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Arts & Culture

sa_20131009_unanocheenlagloria7.jpg

LOUIE CHAVEZ

Una Noche at work: The Current commissioned Chavez to create this unique piece

Una Noche en la Gloria’s Funky Foundation

Photo: Courtesy photo, License: N/A

Courtesy photo

A vision in yellow from last year’s Runway en la Calle, created by designer Mary Alice Medina

Photo: N/A, License: N/A

Courtesy photo

Artist Louie Chavez making the most of his prime location at 2011’s Una Noche

Photo: BRYAN RINDFUSS, License: N/A

BRYAN RINDFUSS

Hot wild in the city: 2012’s Runway en la Calle models strut their stuff


“I made the mistake of getting there late,” he said via phone. “I didn’t get the space I wanted. I was setting up while people were in full swing.”

The spot he did find didn’t get much traffic at all and it resulted in poor sales. In fact, none. “I never made that mistake again,” he said. He grabbed his preferred spot the next year and sold some pieces.

“I like organizing chaos,” Velasquez admitted. For him, the true test is to see artists like Chavez learn from their mistakes and rid themselves of old self-defeating habits in an effort to reach the next level of their careers.

Cuellar said he needed to look beyond the fashion to see that what the runway aspect was really doing was inspiring people. This year, many of his designs will be recycled.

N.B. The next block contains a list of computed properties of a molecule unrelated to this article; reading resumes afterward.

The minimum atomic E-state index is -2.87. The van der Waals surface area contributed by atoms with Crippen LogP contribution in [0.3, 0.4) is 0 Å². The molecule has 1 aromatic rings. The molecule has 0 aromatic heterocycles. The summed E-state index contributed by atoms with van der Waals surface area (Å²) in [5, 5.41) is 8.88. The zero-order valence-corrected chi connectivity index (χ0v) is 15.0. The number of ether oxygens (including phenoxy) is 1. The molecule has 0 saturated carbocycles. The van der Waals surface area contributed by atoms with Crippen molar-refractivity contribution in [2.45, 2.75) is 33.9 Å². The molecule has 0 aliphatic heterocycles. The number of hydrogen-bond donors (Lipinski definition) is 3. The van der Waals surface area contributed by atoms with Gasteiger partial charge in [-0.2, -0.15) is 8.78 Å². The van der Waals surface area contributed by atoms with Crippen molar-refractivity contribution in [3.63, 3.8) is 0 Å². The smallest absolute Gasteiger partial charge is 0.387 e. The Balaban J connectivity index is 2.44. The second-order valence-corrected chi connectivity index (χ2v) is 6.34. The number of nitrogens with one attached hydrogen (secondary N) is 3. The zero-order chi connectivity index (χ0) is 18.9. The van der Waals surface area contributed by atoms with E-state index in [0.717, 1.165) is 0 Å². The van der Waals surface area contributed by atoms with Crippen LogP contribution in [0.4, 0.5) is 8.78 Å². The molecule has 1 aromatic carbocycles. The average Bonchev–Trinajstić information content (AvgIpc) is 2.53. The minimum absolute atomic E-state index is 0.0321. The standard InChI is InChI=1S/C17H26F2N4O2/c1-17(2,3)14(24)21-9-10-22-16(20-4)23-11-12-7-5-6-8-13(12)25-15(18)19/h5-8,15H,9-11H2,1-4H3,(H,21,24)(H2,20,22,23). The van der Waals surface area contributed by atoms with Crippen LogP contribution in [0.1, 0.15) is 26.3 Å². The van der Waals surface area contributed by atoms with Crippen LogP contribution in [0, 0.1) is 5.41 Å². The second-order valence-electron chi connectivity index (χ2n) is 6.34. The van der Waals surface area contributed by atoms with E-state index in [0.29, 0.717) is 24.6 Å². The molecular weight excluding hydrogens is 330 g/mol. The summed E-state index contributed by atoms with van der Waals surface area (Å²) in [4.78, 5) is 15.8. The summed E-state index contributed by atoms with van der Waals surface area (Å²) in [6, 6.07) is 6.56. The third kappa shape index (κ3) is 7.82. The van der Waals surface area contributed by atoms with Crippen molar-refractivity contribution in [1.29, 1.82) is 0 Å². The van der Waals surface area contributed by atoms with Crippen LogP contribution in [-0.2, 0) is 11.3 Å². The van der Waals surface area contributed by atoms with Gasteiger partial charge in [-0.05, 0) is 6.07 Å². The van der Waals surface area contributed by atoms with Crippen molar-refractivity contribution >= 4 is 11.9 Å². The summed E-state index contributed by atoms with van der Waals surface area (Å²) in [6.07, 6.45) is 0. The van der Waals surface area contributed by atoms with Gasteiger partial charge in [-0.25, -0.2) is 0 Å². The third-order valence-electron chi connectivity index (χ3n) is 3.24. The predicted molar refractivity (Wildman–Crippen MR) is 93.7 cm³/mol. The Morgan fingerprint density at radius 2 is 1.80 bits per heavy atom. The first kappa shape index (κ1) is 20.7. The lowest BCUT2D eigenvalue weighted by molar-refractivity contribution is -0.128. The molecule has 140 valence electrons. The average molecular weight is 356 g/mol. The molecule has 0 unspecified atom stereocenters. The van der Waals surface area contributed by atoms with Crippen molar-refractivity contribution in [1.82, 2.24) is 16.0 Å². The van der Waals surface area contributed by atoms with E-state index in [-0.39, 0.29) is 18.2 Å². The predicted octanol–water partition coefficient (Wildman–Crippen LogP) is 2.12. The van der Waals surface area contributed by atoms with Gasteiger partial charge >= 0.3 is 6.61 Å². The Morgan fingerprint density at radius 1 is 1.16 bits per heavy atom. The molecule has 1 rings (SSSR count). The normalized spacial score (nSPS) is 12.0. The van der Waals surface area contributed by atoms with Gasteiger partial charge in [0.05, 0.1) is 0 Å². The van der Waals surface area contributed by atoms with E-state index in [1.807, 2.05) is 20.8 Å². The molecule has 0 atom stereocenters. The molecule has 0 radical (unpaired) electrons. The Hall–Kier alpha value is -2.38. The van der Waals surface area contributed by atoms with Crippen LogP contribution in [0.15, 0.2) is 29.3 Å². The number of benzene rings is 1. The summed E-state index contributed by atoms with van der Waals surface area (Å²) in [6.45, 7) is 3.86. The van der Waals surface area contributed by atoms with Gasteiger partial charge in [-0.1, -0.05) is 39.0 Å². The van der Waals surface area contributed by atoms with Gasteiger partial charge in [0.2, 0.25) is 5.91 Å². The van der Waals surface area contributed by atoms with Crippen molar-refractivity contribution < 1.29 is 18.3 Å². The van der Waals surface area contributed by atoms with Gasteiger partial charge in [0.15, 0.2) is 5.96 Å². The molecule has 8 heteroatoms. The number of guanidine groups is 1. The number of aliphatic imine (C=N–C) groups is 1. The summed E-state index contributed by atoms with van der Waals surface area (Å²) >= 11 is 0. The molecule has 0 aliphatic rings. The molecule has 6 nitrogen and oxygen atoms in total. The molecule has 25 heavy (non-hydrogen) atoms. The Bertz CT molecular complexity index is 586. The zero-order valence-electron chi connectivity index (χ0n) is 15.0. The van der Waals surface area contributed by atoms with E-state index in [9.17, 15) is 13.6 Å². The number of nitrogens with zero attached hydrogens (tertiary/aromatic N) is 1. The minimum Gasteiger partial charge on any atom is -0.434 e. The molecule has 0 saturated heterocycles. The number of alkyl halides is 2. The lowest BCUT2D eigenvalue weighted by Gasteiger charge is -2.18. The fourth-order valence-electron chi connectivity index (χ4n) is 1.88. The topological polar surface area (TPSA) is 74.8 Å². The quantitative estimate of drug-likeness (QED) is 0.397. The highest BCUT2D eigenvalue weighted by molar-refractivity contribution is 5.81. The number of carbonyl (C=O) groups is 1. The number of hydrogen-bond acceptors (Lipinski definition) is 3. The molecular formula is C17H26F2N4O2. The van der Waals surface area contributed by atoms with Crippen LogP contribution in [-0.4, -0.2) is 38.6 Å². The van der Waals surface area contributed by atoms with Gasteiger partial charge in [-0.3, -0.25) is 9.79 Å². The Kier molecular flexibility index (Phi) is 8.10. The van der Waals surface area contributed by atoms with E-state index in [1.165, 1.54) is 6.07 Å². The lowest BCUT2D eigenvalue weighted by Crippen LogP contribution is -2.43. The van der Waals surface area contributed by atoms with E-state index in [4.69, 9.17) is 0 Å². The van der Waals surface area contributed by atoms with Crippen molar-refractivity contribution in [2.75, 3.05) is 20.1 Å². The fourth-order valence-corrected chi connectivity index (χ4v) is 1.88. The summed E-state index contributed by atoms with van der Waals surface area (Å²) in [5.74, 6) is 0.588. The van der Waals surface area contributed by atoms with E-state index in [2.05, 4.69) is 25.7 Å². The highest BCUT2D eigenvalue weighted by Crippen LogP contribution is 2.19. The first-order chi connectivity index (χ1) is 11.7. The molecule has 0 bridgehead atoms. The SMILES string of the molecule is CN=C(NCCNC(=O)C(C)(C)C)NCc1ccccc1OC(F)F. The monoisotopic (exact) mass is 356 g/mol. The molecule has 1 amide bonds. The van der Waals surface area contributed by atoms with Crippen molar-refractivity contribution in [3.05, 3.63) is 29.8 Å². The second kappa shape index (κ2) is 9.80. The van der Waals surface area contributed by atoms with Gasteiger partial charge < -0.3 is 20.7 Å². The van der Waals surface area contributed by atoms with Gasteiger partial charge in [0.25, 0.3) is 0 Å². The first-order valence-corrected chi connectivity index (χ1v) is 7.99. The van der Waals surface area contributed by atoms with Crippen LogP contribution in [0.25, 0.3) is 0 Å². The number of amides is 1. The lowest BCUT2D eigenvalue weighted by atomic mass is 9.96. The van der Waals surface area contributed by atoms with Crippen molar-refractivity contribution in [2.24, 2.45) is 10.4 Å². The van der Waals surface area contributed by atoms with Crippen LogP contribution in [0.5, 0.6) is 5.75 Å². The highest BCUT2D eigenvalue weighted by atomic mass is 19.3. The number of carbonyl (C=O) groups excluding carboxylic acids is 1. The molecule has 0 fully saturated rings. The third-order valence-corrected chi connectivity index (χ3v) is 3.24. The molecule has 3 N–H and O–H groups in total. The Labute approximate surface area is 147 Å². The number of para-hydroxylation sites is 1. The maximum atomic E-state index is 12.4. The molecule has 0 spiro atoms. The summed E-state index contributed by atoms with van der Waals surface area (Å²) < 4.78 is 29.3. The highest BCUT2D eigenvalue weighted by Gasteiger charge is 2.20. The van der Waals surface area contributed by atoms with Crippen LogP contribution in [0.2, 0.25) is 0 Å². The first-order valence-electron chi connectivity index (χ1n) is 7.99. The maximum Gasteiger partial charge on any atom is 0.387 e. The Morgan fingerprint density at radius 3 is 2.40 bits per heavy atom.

“Repurposed, reused fabric … Reimagined from things that are already out there. We don’t need to produce more stuff. That’s what we’re teaching them,” he said, adding that he’ll be working with six designers this year and “a lot of egos.”

It’s easy to assume that Cuellar’s fashion show is the centerpiece of the event, which, by Velasquez’s estimate attracts up to 7,000 visitors through the course of the six hours of programming. Runway en la Calle, produced on Guadalupe Street this year, is the final event. Like an early cast photo of television’s Friends, the fact that Jennifer Aniston just happened to be in the middle might be an accurate comparison of billing and placement. Again, this is all business stuff.

With a quiet laugh, Cuellar dropped his head.

“I try not to be Jennifer Aniston,” he said. “We are the last thing that happens at La Gloria. We are OK with that, but I know that it’s hard for some of the musicians who work just as hard as we do ... poets and performing artists ... and they’re almost our opening act in a sense.”

Runway en la Calle does have a broad appeal. Chavez, the visual artist, agrees.

“It’s one of the most legitimate events put out for San Antonio. It’s top-notch,” he said.

“I like fashion that makes me laugh,” Cuellar said. “It’s so outrageous and so over the top that it couldn’t possibly be couture [or] high-end but it is. I find that genius.”

Although Cuellar is given free rein artistically, he did find a learning curve when his working relationship with Velasquez began.

“We needed to up [the runway show] a bit and that was probably the biggest struggle that I had with him. We needed to create a certain look ... so that we could be taken seriously and not be looked at as just another attempt at something that it’s not,” Cuellar explained.

One year the runway that arrived was entirely made of plastic.

“It was Lucite and I didn’t get it. Lucite? It doesn’t make sense,” said Cuellar.

Since then, Cuellar says they’ve both learned working together is a give and take. He praised Velasquez for noting the issues and problems of each Una Noche and making those items goals to overcome for the next year with corporate-speak phrases like, “How can I help you make that happen?”

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